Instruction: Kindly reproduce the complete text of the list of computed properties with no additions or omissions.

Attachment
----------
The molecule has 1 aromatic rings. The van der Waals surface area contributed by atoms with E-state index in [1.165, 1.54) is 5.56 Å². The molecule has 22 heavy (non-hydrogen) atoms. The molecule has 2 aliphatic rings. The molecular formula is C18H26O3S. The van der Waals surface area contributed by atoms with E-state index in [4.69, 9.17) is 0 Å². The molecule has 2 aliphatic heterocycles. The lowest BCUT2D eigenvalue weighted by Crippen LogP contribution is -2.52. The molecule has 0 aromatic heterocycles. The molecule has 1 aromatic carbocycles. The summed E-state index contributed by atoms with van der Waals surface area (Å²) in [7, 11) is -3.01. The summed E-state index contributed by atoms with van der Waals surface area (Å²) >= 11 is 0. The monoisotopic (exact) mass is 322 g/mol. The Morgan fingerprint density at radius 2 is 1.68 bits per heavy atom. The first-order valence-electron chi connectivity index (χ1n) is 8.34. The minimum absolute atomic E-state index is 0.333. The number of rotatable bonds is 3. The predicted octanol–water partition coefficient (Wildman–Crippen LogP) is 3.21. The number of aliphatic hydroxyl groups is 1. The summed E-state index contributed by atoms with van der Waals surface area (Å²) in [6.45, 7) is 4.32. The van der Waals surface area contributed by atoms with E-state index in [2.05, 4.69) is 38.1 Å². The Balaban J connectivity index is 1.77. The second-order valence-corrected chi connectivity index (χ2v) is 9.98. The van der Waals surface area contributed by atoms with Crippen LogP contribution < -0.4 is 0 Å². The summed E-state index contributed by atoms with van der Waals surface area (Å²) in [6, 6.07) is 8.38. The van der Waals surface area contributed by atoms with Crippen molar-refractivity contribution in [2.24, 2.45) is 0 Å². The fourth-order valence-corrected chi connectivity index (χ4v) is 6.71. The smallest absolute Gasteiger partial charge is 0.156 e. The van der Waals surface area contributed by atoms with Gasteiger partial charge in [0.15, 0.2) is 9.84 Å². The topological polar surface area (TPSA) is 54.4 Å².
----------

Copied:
The molecule has 1 aromatic rings. The van der Waals surface area contributed by atoms with E-state index in [1.165, 1.54) is 5.56 Å². The molecule has 22 heavy (non-hydrogen) atoms. The molecule has 2 aliphatic rings. The molecular formula is C18H26O3S. The van der Waals surface area contributed by atoms with E-state index in [4.69, 9.17) is 0 Å². The molecule has 2 aliphatic heterocycles. The lowest BCUT2D eigenvalue weighted by Crippen LogP contribution is -2.52. The molecule has 0 aromatic heterocycles. The molecule has 1 aromatic carbocycles. The summed E-state index contributed by atoms with van der Waals surface area (Å²) in [7, 11) is -3.01. The summed E-state index contributed by atoms with van der Waals surface area (Å²) >= 11 is 0. The monoisotopic (exact) mass is 322 g/mol. The Morgan fingerprint density at radius 2 is 1.68 bits per heavy atom. The first-order valence-electron chi connectivity index (χ1n) is 8.34. The minimum absolute atomic E-state index is 0.333. The number of rotatable bonds is 3. The predicted octanol–water partition coefficient (Wildman–Crippen LogP) is 3.21. The number of aliphatic hydroxyl groups is 1. The summed E-state index contributed by atoms with van der Waals surface area (Å²) in [6.45, 7) is 4.32. The van der Waals surface area contributed by atoms with E-state index in [2.05, 4.69) is 38.1 Å². The Balaban J connectivity index is 1.77. The second-order valence-corrected chi connectivity index (χ2v) is 9.98. The van der Waals surface area contributed by atoms with Crippen LogP contribution < -0.4 is 0 Å². The summed E-state index contributed by atoms with van der Waals surface area (Å²) in [6, 6.07) is 8.38. The van der Waals surface area contributed by atoms with Crippen molar-refractivity contribution in [2.24, 2.45) is 0 Å². The fourth-order valence-corrected chi connectivity index (χ4v) is 6.71. The smallest absolute Gasteiger partial charge is 0.156 e. The van der Waals surface area contributed by atoms with Gasteiger partial charge in [0.15, 0.2) is 9.84 Å². The topological polar surface area (TPSA) is 54.4 Å².